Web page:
Disseminated intravascular coagulation – causes, symptoms, diagnosis, treatment, pathology


Disseminated intravascular coagulation, or
DIC, describes a situation in which the process of hemostasis, which is when after blood vessel
wall injury, liquid blood rapidly becomes a gel, called coagulation or clotting, starts
to run out of control. When this happens, lots and lots of blood
clots start to form in blood vessels serving various organs, leading to organ ischemia. DIC, though, is also called a consumption
coagulopathy, because all this clotting consumes platelets and clotting factors. Without enough platelets circulating in the
blood, other parts of the body begin to bleed with even the slightest damage to the blood
vessel walls. So paradoxically, patients have too much and
too little clotting. Normally, after a cut and damage to the endothelium,
or inner lining of blood vessel walls, there’s an immediate vasoconstriction or narrowing
of the blood vessel which limits the amount of blood flow. After that, some platelets adhere to the damaged
vessel wall, and become activated and then recruit additional platelets to form a plug. The formation of the platelet plug is called
primary hemostasis. After that, the coagulation cascade is activated. First off in the blood there’s a set of
clotting factors, most of which are proteins synthesized by the liver, and usually these
are inactive and just floating around in the blood. The coagulation cascade starts when one of
these proteins gets proteolytically cleaved. This active protein then proteolytically cleaves
and activates the next clotting factor, and so on. This cascade has a huge degree of amplification
and takes only a few minutes from injury to clot formation. The final step is activation of the protein
fibrinogen to fibrin, which deposits and polymerizes to form a mesh around the platelets. So these steps leading up to fibrin reinforcement
of the platelet plug make up the process called secondary hemostasis and results in a hard
clot at the site of the injury. Now, as soon as the clot is formed, the body
is also initiating pathways to break down the clot so that it doesn’t get bigger than
it needs to be and dissolves when it’s not needed anymore—a process called fibrinolysis. And this process produces fibrin degradation
products. Normally, the formation of new clots and the
process of fibrinolysis are in a steady balance. Now, in serious medical conditions, like for
example sepsis, malignancy, serious trauma, obstetric complications, or intravascular
hemolysis like you might see with blood type incompatibility, there can be a release of
a procoagulant that tips the scales in favor of clot formation. Procoagulants could be proteins like tissue
factor or bacterial components like lipopolysaccharide, or could even be the presence of enzymes that
help to proteolytically cleave and activate clotting factors. Whatever the cause is, in response the coagulation
pathway goes into overdrive, resulting in widespread clot formation which plugs up medium
and small blood vessels which leads to ischemia, necrosis, and eventually organ damage. The kidneys, liver, lungs and brain are particularly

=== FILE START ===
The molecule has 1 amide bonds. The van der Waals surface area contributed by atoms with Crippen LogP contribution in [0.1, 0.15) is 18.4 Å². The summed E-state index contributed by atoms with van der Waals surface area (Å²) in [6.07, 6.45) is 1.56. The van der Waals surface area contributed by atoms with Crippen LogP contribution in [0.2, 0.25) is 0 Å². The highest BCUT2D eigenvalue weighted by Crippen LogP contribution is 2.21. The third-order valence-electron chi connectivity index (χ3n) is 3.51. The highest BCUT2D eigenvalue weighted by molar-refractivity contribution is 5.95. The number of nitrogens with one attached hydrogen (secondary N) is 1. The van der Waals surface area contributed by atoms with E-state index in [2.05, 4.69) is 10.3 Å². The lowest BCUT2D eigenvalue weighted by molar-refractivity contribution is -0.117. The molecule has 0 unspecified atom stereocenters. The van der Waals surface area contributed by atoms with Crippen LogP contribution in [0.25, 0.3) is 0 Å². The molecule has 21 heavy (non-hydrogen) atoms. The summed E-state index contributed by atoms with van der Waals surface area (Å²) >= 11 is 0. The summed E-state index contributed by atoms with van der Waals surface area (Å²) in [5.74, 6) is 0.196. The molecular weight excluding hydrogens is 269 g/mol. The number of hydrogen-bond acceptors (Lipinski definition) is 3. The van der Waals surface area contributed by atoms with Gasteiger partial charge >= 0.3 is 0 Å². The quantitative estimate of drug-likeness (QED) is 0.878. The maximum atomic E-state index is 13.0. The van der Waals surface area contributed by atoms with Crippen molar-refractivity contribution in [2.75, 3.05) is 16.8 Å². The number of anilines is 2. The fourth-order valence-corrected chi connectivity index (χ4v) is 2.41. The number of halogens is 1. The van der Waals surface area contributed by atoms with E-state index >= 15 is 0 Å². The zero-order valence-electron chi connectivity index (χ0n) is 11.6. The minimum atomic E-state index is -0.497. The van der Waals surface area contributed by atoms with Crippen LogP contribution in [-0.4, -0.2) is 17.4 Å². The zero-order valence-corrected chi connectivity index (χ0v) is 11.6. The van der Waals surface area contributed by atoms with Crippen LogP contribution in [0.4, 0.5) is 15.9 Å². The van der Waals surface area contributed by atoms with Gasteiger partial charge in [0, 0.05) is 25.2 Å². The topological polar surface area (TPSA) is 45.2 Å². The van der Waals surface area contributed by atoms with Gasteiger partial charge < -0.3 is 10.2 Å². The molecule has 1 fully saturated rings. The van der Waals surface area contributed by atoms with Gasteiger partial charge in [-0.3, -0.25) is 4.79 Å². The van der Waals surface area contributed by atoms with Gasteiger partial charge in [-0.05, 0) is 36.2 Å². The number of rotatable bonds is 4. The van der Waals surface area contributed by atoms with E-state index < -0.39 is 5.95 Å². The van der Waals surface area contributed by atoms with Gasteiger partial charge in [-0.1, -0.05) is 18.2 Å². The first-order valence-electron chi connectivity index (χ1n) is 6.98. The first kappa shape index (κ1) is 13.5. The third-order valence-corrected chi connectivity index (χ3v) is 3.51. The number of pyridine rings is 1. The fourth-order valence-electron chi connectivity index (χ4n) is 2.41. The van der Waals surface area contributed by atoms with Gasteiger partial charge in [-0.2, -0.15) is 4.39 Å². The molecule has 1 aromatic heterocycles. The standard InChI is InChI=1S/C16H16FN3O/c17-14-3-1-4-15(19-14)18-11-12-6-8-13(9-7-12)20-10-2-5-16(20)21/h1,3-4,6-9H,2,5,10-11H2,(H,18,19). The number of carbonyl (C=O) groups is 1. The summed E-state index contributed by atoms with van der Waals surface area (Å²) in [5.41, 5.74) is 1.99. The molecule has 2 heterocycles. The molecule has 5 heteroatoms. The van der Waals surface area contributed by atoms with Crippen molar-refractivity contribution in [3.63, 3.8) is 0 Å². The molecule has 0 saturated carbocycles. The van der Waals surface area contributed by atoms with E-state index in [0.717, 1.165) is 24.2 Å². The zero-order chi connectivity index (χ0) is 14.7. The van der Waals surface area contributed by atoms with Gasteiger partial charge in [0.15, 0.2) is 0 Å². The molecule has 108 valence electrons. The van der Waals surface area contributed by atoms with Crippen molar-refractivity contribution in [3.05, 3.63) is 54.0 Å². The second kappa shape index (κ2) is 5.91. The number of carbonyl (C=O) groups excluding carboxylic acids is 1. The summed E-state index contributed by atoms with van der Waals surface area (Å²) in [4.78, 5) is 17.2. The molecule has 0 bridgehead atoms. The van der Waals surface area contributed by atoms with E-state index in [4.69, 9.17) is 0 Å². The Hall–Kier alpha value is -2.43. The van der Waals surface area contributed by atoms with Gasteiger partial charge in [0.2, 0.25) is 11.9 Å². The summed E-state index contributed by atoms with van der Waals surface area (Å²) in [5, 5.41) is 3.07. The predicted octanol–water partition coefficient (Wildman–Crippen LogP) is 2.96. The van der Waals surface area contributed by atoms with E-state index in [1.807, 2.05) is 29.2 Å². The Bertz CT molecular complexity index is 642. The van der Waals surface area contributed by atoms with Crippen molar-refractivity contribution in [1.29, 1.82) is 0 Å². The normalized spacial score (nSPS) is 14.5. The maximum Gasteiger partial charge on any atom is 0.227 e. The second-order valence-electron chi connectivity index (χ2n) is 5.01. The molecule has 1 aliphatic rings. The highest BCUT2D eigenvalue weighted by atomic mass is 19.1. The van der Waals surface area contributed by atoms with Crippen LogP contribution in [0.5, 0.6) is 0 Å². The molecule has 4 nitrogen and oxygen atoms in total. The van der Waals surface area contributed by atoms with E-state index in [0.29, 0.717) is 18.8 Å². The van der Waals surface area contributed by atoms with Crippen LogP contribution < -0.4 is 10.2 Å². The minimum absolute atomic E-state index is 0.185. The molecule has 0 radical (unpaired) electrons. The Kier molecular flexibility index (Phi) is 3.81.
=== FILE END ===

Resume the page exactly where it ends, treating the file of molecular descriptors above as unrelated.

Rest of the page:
susceptible. The massive formation of clots throughout
the body depletes the supply of platelets and clotting factors. To make things worse, as the clots are broken
down through fibrinolysis, fibrin degradation products are released into the circulation
and these interfere with platelet aggregation and clot formation, making hemostasis even
more difficult. And the result is a paradox, right? On one side you have thrombosis, which is
when clots obstruct the vessel, and at the same time you have trouble forming clots,
which leads to bleeding. Laboratory findings in disseminated intravascular
coagulation include decreased platelets and decreased fibrinogen. There is also a prolonged prothrombin (or
PT) time, as well as prolonged partial thromboplastin time (or PTT), both of which reflect having
lower levels of circulating coagulation factors. In addition to lower levels of specific clotting
factors, there are elevated levels of D-dimer, which is a fibrin degradation product that
is produced when fibrin clots are broken down. Now, it’s worth mentioning that in some
cases, disseminated intravascular coagulation can be a more chronic process, like in individuals
with certain solid tumors and large aortic aneurysms, and in those situations, there
may be physiologic compensation making the lab results look relatively normal. In either acute or chronic DIC, the treatment
focuses on treating the underlying cause, because that’s what drives the activation
of the coagulation cascade. In addition, the goals are to support the
various organs using supportive measures like ventilator support, hemodynamic support, and
transfusions if they’re needed. Alright, as a quick recap, DIC happens when
the balance between forming new clots and breaking down clots is tipped in favor of
clots, which leads to widespread clotting and organ ischemia, while at the same time
depletes clotting factors, paradoxically leading to bleeding. Thanks for watching, you can help support
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